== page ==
It’s one of those enduring literary mysteries: why didn’t Joseph Stalin have Mikhail Bulgakov bumped off? True, few of Bulgakov’s works saw the light of day in his own lifetime, but that could hardly have been a help to the writer, particularly one who so fearlessly – or recklessly – paraded the absurdities of communist rule. One of the stories here – which have been translated into English for the first time (very well, as far as I can tell, by Roger Cockrell) – mocks the Bolsheviks’ well-intentioned policy of educating the masses by having a soldier tell us what he thinks of a performance of Verdi’s opera La Traviata he is forced to attend (he would rather have gone to the circus). For a start, he is puzzled by the conductor:
Then this director opened some book in front of him, looked at it and started waving his white stick about ... And, indeed, this director seemed far from being the least-educated person in the place, because he was doing two things at once: reading his book and waving his stick about.
The normal procedure for a Russian writer who wanted to ridicule the system was, first of all, to get the hell out of the Soviet Union.
Bulgakov is best known for his longer, more fable-like works The Master and Margarita and The Fatal Eggs (whose title, you will learn from the long, informative afterword to Notes on a Cuff, contains a multi-layered pun so untranslatable you wonder how much of its essence can survive in English). These stories, however, were written beforehand, in the early 1920s; and, with one or two exceptions, there is little impulse to fabulism or (to use the term loosely) surrealism. Things were weird enough as they were, and all Bulgakov had to do was draw on his own experiences as a doctor and literary administrator. A recurring theme in this volume sees a medic doing his best to escape whichever local Russian conflict (there were plenty to choose from at the time) he is about to be dragged into. Stuffing a revolver into your pocket and running sometimes seems to be the wisest course of action, as is making sure there’s one remaining bullet, so that if you are captured, you can use it on yourself.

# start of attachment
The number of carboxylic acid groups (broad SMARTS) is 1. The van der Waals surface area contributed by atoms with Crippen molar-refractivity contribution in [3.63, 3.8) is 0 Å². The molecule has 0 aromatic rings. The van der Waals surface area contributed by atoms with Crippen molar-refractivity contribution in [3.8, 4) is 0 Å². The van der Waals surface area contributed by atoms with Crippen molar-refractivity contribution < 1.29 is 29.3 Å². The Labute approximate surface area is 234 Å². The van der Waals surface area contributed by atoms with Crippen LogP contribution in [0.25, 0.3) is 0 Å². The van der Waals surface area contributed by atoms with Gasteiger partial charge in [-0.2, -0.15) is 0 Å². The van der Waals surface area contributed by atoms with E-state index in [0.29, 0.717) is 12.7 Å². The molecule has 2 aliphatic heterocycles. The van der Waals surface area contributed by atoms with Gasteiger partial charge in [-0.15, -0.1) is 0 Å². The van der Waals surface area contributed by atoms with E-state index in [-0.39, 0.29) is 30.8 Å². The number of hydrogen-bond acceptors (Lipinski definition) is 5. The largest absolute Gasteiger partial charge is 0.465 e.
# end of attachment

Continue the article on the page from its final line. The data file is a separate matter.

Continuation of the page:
The remarkable thing about Bulgakov is that he manages to maintain a certain ironic distance in his narratives that doesn’t diminish at all the urgency or veracity of what he has to report. It reads as though he’s in a rush to get it all down, but he does so in a way that reflects the absurd black comedy of each situation. And thus Bulgakov invents his own avant-gardism: as if there is either no time for or no point to the literary conventions. “The Unusual Adventures of a Doctor” sends its narrator across the war-torn Russian continent. Chapter 5 of the story consists of nothing more than two lines of dots across the page; chapter 6 is subtitled “Artillery Barrage and Boots”, but has no more text; and the first chapter is subtitled “No Title – Just a Howl”. When the narrator sees, through his binoculars, a bentwood chair sitting on its own on top of a hill, he says, referring to the manufacturer: “The Zeiss is hallucinating!” It is the kind of detail, you feel, that could only have come from lived experience.
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